The mother of Michael Jackson’s teen accuser sobbed Wednesday as she told how she had watched silently as the singer licked the head of her sleeping son “over and over” during a private plane flight.
“Please don’t judge me, please don’t judge me,” she pleaded, turning to face the jury as she recalled the incident on a late night flight from Miami to Jackson’s Neverland Valley Ranch in February 2003.
She said the other passengers were asleep when she got up and looked around the plane to where her 13 year-old son was sitting next to the entertainer.
“That’s when I saw Michael licking (his) head. I thought it was me, I thought I was seeing things. I thought it was me,” she said, breaking into tears. She told no-one at the time what she had seen.
Punctuated by weeping, flailing arms and finger-stabbing toward Jackson, the mother’s testimony was as dramatic as an earlier hearing Wednesday when it was doubtful whether she would ever take the stand at all.
She took the stand outside the jury’s presence Wednesday and immediately invoked her Fifth Amendment right to not testify about welfare payments she has received.
Issues with welfare paymentsJudge Rodney S. Melville said the mother could still testify and he would instruct jurors that she had invoked her right for protection from self-incrimination.
The ruling came after the woman took the stand outside the presence of the jury and said she would refuse to discuss “everything to do with the welfare application.”
Defense attorneys have raised questions about the woman’s credibility, accusing her of bilking celebrities and committing welfare fraud. District Attorney Thomas Sneddon said in opening statements that the woman would admit she took welfare payments to which she was not entitled.
The judge said he would tell jurors that attorneys could not have anticipated Wednesday’s development when they delivered opening statements. The statement was to add that jurors should not draw any negative conclusions about either side.
Wednesday’s hearing ended weeks of speculation about when prosecutors would call the woman to testify — and whether she would testify at all. Defense attorneys have tried to turn the focus of the case from Jackson to the boy’s mother, alleging that she orchestrated a scheme to have her son falsely accuse Jackson of molestation in order to get money from the singer.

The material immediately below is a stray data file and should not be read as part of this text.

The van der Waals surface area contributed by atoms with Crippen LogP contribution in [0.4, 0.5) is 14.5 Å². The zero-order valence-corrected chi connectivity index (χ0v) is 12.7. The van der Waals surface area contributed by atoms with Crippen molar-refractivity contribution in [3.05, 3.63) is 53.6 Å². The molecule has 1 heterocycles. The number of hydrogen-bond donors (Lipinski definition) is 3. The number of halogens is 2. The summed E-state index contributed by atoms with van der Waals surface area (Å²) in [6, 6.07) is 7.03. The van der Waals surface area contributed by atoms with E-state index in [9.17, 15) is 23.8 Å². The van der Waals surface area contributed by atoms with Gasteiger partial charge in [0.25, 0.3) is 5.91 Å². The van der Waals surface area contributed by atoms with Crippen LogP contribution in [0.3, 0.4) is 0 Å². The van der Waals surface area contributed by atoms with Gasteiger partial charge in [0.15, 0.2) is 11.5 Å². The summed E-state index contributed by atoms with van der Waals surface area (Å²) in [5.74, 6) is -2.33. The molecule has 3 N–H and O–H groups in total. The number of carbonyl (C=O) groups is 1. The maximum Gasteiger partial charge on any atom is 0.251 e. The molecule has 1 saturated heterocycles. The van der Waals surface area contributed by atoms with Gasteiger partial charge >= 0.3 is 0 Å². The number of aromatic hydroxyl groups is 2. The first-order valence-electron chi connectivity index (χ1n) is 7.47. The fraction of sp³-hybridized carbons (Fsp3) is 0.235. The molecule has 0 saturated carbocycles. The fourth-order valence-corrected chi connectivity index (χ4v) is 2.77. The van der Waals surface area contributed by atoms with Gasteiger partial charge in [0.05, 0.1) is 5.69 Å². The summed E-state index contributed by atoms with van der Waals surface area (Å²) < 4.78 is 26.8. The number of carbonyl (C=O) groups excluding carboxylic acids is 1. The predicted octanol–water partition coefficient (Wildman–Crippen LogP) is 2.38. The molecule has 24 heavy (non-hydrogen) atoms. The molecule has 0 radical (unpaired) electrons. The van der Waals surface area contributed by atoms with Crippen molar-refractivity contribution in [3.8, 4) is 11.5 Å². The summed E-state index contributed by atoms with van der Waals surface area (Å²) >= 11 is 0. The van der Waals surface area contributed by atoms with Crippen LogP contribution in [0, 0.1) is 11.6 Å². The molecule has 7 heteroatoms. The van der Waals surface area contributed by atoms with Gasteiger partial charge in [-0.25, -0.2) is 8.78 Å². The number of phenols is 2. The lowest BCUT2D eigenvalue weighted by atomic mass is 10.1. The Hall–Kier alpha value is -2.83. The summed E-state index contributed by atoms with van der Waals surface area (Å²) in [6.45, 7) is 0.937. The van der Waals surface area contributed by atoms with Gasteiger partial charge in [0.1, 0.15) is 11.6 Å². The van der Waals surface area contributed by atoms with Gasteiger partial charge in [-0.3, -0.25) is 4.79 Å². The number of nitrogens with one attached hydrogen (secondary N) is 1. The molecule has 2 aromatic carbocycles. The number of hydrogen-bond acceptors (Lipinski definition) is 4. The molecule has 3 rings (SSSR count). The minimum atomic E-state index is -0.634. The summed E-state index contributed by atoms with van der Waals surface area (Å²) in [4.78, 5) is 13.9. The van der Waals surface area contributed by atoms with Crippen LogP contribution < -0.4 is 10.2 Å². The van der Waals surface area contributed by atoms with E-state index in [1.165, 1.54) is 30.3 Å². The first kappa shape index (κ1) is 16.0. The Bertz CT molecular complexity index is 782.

'Can't allow a witness to pick and choose'Defense attorney Robert Sanger argued after the woman left the stand that it would be unfair to Jackson to allow the witness to refuse to testify on some issues, and not others.
“You can’t allow a witness to pick and choose what he or she is going to be subject to on cross-examination,” he said.
The judge, however, said the defense could raise questions about the mother’s credibility through other testimony.
“You wouldn’t be precluded from proving those items through other witnesses,” Melville said.
The alleged welfare fraud occurred in Los Angeles County, where the mother lived. Testifying that she took payments she wasn’t entitled to could open the possibility of a criminal investigation.
The mother is considered a crucial witness by both the prosecution and defense. She is key to the prosecution’s kidnap conspiracy charges against the singer and has been portrayed by the defense as a scam artist.
Jackson’s lawyers have portrayed the mother as a liar and a grifter who preyed on celebrities. But Wednesday’s ruling will limit the defense’s scope to undermine her credibility, and was seen as another setback for Jackson.
Past allegations allowedMelville ruled last month that evidence about past allegations of improper behavior between Jackson and adolescent boys could be heard by the jury.
The mother said Jackson and his aides flew her family to Neverland in February 2003 and pressured them to make a video extolling the singer’s virtues.
Jackson and two of his aides said repeatedly that the family was in danger and the subject of death threats after the broadcast days earlier of a TV documentary which showed the singer holding hands with the boy and defending his habit of sleeping with minors.
“Michael said he would protect us from these killers,” she testified.
Making the video “would appease the killers. I heard that so many times. And you know what, they ended up being the killers”, she declared, referring to Jackson and his associates.
Jackson is charged with four counts of molestation and with plying a 13-year-old boy with alcohol. He is also charged with conspiring to commit child abduction, extortion and false imprisonment and could face 20 years in jail if convicted.
In an unusual move, Jackson’s lawyers raised few objections during the woman’s emotional testimony.
However, they are likely on cross examination to focus on what they say is the woman’s history of making false claims, including one of sexual harassment.
Calls from NeverlandEarlier in the day, the stepfather of Jackson’s accuser denied under cross-examination that he once told police he did not believe the boy’s mother was in danger as she left the entertainer’s Neverland Ranch.
The stepfather testified that the boy’s mother seemed distressed when she called from Neverland several times in February 2003, when the two were dating.
He said that after one call, he told police the woman would be leaving Neverland and wanted to know if officers could intercept the car that was bringing her back to the Los Angeles area. Police told him they couldn’t do that, he said.
Defense attorney Thomas Mesereau Jr. noted that a police report said he told an officer he did not believe the mother was in any danger.
“I am denying saying that,” the stepfather testified.